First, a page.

May 4, 2018

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Iowa, Latest News

ICYMI: Editorial: “Reynolds Has Only Herself to Blame” for Growing Ethics Scandals

The Quad-City Times published a damning editorial about how Kim Reynolds’ mounting “ethical failures” are hurting her credibility and political viability as governor. Reynolds has been taking heat for her secretive handling of a sexual harassment scandal involving a close political ally. She compounded her problems this week by appointing her father to a state board without disclosing the conflict of interest. The editorial said Reynolds now “finds herself politically exposed” for her “brash nepotism” and “shear arrogance.”

Read excerpts from the scathing editorial below or the entire piece HERE:

Quad-City Times: Editorial: Reynolds has only herself to blame

Gov. Kim Reynolds spent the past two weeks dousing her credibility with gas. And, on Tuesday, she lit a match and torched it. 

Last week’s self-inflicted burn was the Iowa Finance Authority (IFA) sexual harassment scandal, where the Reynolds administration assumed  “take our word for it” could pinch hit for compliance with state transparency laws. Then, on Tuesday, Iowa’s freshman Republican governor appointed her father to a state panel tasked with selecting judges.And her administration didn’t even disclose the conflict of interest until, yet again, a pesky journalist started asking questions.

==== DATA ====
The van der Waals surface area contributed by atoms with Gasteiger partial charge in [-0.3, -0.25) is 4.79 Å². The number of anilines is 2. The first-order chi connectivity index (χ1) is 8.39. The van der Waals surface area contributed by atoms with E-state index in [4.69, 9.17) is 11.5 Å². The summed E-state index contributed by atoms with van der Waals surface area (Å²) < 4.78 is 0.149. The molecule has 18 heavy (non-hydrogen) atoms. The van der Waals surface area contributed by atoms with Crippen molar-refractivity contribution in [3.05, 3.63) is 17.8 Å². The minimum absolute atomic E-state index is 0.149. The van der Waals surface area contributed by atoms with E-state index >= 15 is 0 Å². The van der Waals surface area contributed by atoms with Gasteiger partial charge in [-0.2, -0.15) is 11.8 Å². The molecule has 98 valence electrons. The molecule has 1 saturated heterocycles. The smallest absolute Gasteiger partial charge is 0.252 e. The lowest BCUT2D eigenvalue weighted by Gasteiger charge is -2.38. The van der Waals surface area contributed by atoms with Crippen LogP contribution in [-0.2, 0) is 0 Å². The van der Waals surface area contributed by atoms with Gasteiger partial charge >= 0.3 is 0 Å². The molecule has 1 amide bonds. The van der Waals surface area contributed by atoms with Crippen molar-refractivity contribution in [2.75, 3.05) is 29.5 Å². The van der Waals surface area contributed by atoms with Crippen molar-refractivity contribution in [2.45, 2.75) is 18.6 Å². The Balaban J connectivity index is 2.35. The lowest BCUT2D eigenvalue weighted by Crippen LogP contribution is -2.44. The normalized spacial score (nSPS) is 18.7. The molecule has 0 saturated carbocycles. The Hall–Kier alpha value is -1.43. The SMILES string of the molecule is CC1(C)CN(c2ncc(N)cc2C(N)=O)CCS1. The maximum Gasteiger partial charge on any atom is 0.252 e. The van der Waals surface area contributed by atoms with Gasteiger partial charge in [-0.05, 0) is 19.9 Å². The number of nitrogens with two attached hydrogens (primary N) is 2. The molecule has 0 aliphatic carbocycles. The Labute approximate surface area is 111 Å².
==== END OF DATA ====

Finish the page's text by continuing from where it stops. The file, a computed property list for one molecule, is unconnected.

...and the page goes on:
Ah yes, brash nepotism was clearly the best way to re-establish trust and an air of authority. As if the questionable patronage wasn’t bad enough, the intentional failure to disclose only exacerbates questions about this administration’s commitment to being forthright. 

The own-goaling of the past two weeks were completely unnecessary. It was nothing short of shear arrogance that Reynolds opted to name her father — without disclosure — to a state board, especially as the dumpster fire at Iowa Finance Authority still smoldered.

But over the past two weeks, the perception that Reynolds runs a steady, drama-free shop has evaporated. And the unnecessary, self-inflicted wounds might accomplish what questions concerning tax cuts, privatized Medicaid and under-funded schools have so far failed to do. 

For the first time, Reynolds finds herself politically exposed. And she has no one to blame but herself.